Ministry laying the foundations for wind power in the Baltic Sea


2019 07 18


In order to achieve the state’s strategic renewable energy targets and exploit the potential of offshore wind in the Baltic Sea to this end, scientists from Klaipėda University commissioned by the Ministry of Energy conducted a comprehensive analysis of offshore wind development in the Baltic Sea.

Klaipėda University’s Marine Research Institute identified the marine territories, where the development and operation of wind farms would be expedient. The “Study for the Identification of Priority Parts of Lithuania’s Territorial Sea and/or the Lithuanian Exclusive Economic Zone in the Baltic Sea where the Development of Power Plants Using Renewable Energy Sources is Expedient” will become the basis for developing offshore wind energy in Lithuania.

In order to promote local power generation from renewable energy, the National Energy Independence Strategy provides for the development of wind power in the Baltic Sea. The related work is also provided for in the Government Programme Implementation Plan.

“Offshore wind is one of the most promising and effective sources of renewable energy, and many countries are looking at its development. Our goal is to lay a solid foundation for the development of offshore wind in the Baltic Sea and to maximize the potential of offshore wind,” says Minister of Energy Žygimantas Vaičiūnas.

It has been identified that approximately 3.35 GW of wind power capacity can be installed in Lithuania’s Baltic Sea territory. These are the maximum possible capacities, but the concrete scenarios will depend on infrastructure and financial development conditions.

The study has shown that the best location for offshore wind development is 30 km from the shore of Šventoji, where wind speeds reach 9–10 m/s and the sea depth is 25–40 m. Infrastructure corridors extend alongside.

The study presents an analysis of the floor, depth and hydro-meteorological conditions of the Baltic Sea: wind, waves, flows, temperature, salinity. Comprehensive summaries were drawn up about biodiversity research and observation data, and intelligence engineering and geological surveys. Existing and planned shipping routes were also identified, as well as port development plans, engineering facilities, and cultural heritage and marine history sites.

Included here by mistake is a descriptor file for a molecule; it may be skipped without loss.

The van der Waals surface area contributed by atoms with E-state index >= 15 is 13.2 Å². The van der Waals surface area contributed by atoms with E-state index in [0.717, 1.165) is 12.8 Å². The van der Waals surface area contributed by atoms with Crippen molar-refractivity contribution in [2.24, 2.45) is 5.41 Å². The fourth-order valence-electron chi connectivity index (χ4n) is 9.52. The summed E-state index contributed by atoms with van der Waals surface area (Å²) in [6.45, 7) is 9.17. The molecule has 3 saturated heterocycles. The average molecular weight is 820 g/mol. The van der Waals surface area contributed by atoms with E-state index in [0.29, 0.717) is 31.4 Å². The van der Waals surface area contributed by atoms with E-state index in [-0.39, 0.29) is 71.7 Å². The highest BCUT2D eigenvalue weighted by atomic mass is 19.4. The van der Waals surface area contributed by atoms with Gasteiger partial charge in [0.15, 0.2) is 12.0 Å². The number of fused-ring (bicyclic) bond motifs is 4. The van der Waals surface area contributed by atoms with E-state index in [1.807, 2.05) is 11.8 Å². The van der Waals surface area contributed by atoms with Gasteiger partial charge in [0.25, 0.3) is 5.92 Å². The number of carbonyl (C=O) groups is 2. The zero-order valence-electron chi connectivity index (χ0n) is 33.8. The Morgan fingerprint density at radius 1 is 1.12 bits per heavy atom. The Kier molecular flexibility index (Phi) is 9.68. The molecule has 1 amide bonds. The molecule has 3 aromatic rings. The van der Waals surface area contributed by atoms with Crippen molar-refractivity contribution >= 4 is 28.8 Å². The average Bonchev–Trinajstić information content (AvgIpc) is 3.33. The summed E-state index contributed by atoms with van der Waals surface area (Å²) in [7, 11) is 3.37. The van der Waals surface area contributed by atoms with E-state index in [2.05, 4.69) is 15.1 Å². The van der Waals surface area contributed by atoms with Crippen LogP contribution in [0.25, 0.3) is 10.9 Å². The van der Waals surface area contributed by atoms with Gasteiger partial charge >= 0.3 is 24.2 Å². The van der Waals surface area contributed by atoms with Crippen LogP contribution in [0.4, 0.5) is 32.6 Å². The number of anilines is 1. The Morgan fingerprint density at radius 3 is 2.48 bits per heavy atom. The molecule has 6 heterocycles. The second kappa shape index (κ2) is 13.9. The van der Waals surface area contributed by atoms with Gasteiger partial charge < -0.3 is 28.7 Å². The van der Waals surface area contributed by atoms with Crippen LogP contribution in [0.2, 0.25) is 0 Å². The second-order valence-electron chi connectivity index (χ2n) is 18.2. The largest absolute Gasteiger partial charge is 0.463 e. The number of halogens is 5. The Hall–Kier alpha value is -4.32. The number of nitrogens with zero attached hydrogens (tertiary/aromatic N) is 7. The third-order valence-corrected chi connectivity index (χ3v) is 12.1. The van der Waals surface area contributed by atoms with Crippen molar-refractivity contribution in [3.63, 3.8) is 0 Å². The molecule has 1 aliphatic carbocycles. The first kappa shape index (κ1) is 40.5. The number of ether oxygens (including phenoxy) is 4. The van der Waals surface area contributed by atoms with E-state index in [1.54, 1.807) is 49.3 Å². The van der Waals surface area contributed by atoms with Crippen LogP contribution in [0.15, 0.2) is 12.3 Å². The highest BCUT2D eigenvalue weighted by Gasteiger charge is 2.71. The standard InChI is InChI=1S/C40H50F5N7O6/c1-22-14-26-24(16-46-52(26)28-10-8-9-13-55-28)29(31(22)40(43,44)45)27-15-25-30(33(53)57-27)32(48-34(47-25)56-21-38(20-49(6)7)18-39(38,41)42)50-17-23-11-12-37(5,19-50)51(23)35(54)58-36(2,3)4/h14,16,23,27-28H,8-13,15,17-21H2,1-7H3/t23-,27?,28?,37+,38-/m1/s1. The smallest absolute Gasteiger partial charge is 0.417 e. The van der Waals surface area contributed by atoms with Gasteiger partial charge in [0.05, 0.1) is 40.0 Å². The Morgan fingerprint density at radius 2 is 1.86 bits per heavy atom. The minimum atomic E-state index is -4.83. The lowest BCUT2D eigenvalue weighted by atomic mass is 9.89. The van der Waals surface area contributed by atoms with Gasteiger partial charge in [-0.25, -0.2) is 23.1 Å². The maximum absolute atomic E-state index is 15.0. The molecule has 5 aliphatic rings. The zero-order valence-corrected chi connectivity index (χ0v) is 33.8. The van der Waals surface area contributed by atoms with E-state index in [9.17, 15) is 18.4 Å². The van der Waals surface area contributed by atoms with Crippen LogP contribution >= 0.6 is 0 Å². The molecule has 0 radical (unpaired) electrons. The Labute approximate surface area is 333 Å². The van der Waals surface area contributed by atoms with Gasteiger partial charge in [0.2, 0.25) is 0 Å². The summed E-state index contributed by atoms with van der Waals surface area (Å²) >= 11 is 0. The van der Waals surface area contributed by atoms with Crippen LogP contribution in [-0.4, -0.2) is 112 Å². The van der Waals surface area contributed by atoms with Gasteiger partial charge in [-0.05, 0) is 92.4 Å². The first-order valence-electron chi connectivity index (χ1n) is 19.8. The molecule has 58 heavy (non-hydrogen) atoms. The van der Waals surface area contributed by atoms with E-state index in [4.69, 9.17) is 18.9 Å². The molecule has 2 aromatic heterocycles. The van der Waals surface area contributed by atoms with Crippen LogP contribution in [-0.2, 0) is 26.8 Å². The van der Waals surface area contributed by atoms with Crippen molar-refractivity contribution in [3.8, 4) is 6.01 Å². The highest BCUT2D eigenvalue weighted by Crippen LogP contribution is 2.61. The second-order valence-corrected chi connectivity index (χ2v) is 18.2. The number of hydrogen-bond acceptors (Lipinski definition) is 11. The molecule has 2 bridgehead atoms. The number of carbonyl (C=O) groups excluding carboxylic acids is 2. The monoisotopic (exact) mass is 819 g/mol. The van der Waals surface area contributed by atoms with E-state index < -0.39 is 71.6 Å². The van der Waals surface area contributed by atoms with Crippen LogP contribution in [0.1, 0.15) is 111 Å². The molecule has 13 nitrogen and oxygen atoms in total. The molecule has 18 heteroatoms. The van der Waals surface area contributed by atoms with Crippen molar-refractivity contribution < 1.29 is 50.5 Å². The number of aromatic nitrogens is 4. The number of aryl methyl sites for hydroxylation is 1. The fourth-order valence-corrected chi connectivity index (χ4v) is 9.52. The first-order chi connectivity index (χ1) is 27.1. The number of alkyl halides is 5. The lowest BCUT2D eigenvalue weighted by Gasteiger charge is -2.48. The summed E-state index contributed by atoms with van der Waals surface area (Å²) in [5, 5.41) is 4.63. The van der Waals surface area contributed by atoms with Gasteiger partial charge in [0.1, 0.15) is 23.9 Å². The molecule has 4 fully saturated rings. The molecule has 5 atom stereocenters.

Having regard to the above-mentioned information and existing national security requirements and restrictions, Lithuania’s marine territories were divided into zones where wind power could be developed.

The study presents the wind farms of various capacities that could be installed in the different zones, and assesses their development potential and how long it will take to prepare for their expansion. The experts provided the Ministry of Energy with proposals for a few alternative areas in the marine territories that could be used to develop wind farms with capacities of 200, 300, 400 or 500 megawatts (MW). In total, the experts evaluated the potential to develop wind farms with a combined capacity of up to 3350 MW.

During the next stage, the Lithuanian Energy Agency (LEA) will initiate preparation of a special plan for the territory and a strategic environmental impact assessment. The research conducted and the modelling results will also help LEA experts to conduct a feasibility study for connecting to onshore electricity transmission networks, as well as an economic cost–benefit analysis of the development of offshore wind.

Once these preparatory works are done, preparation will begin of proposals regarding the parts of the marine territories and the power capacities proposed to be developed therein, a description of the permits to use marine territories for the development of wind farms, and tendering procedures. These documents will have to be approved by the Government.

Once the decisions are made on wind farm capacities and development sites, financing decisions will be taken. According to preliminary estimates, wind farms in the Baltic Sea could begin producing electricity by 2030.